Idlib: Syria’s Last War Zone

Photo source: Washington Post

By Naveed Qazi | Editor, Globe Upfront


Russia recently signed a peace deal with Turkey, which averted the danger of the assault in the Idlib province, which hosts around three million people.

The deal, known as Sochi agreement, has decided on a buffer zone, 10-15 km deep in rebel-held territories, that has to be established by October 15, 2018, where fighters have to withdraw to allow Russian - Turkish patrols, backed by drones. By the end of the year, it seems, highways controlled by rebels, the Aleppo-Latakia highway and Aleppo-Hama highway would be cut open to traffic.

It seems that there will be no fighting, at least for the time being, but the war is certainly not over. The fighters will have to surrender all their weapons, artillery, tanks and mortars and leave Idlib. But many analysts believe that hardcore radicals will not likely surrender.

In Syria, there are people who support Assad vehemently and people who hate him and want an end to his rule. As per inputs by Christopher Bolan, Assad might again use chemical weapons, this time on refugees, but it might propel, an even bigger response by the United States and its allies.

Throughout the conflict, the collateral damage of civilians in this conflict has been brutal. In Idlib, there have been civilian protests lately, against Assad regime, where they have demanded freedom for detainees by holding family portraits and placards in crowds. Currently, more than 50 per cent of medical centres in Idlib are not functioning.

The truce, although, has come as a respite, as many farmers have been reported of buying seeds and fertilisers. Trade also has resumed within the local merchants, and some refugees have even started to come back, mostly to southern Idlib. Parents are sending their kids to school again.

A region of fertile soil, it hosts several warehouses which store chickpeas and fig harvest. These warehouses now want to reestablish contacts. Potato chip factories want to restart as well. During the war, the pischatio farms in Idlib produced low yields.

In the eighth year of the war, around 360,000 have been dead in the Syrian Civil War. The United Nations agency will be monitoring the future months closely, as commented by Mr Filippo Grandi, the UN commissioner for refugees, as more bloodshed, he warned, could propel more displacement.

Turkey has mainly supported extremist groups, such as the Free Syrian Army and Sham Legion, close to its southern border, with an intent to largely disintegrate Syria. Russia and Iran, on the other hand, have provided military support to Syria. If there is more battle in Idlib, there would be more refugees pouring through the Turkish borders.

It was in Idlib, where first firefights of the Syrian war happened, near the western city of Jisr-al-Shugur. People of the province have been trying to sell their homes, property, and furniture for their escape. They could only carry, what was deemed fit in the motorcycle or car, as they heard fighter jets screeching the Idlib skies.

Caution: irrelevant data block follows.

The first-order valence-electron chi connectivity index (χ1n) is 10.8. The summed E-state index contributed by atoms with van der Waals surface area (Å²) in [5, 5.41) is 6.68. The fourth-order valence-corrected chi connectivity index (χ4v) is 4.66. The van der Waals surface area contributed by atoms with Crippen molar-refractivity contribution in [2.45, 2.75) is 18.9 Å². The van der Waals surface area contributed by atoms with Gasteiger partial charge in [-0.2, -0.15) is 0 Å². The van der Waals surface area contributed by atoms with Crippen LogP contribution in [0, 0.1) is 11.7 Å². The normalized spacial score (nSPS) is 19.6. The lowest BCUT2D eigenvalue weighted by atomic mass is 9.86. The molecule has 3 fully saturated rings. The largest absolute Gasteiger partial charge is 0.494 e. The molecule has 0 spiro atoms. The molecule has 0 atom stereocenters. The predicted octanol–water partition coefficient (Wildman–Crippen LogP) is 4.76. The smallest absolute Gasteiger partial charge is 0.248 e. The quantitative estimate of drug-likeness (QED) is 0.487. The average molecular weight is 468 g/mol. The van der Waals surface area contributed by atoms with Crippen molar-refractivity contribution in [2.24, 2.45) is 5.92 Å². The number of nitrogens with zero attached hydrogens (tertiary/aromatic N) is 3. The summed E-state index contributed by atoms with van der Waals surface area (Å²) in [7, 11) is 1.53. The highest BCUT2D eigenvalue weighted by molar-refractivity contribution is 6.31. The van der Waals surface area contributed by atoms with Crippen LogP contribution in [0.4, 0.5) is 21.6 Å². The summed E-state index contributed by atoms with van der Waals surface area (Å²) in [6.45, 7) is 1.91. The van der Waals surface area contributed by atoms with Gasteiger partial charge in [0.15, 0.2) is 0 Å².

Around 12,000 fighters of the al-Nusra front, a splinter group of al Qaida, that later changed their name to Hay’at Tahir al-Sham, had aims to turn Idlib into an Islamic State. The group comprised of Chechen, Tunisian and German Muslims, responsible for various kidnappings and murder of businessmen of doctors.

Ever since the conflict escalated, Iran, Russia, Turkey, Israel and the United States have been the main players in the war. The United States has lacked resources, diplomatic capacity and political acumen to reshape a peaceful future in the region. It has around two thousand troops stationed in eastern Syria, working alongside Kurds and Arabs under Syrian Democratic Forces, although it has lost support for its humanitarian campaign back home and abroad. One of the US aims, before, had been to topple Assad, but right now, it has been concentrating to dismantle the Islamic State instead.

Turkey, on the other hand, installed several observational posts in Idlib and about 1300 of its troops. It had aimed to control Syria’s airspace, in the past, which is currently controlled by Russia, who have bombed Aleppo and Eastern Ghouta, as Assad’s proxies. Israel, on the other hand, has taken full advantage of the war and has launched hundreds of airstrikes against Syria, to stop the movement of weapons into Lebanon. Israel also supported a counterinsurgent Islamic force in Golan Heights, to prevent Iranian aggression.

The Syrian war has leaned in favour of Assad’s regime, since its inception for a reason. Retaking Idlib would be under his main plan to keep on reunifying the country, although Assad can’t afford to attack Kurdish Syria, a US ally, because it will further complicate the situation. The Americans want Iran military personnel’s out, but Russia wants American departure from Syria’s east.

Right now, Assad’s democratic opposition is meaningless, fragmented and ineffectual.

According to an article by Christoph Reuter in Speigel Online, “The military victories Assad has been chalking up since 2015 aren't thanks to his shriveled army. His successes were made possible, rather, by the Russian air force, tens of thousands of Hezbollah fighters following orders from Iran, along with Iraqi, Afghan and Pakistani militias under Iranian command.”

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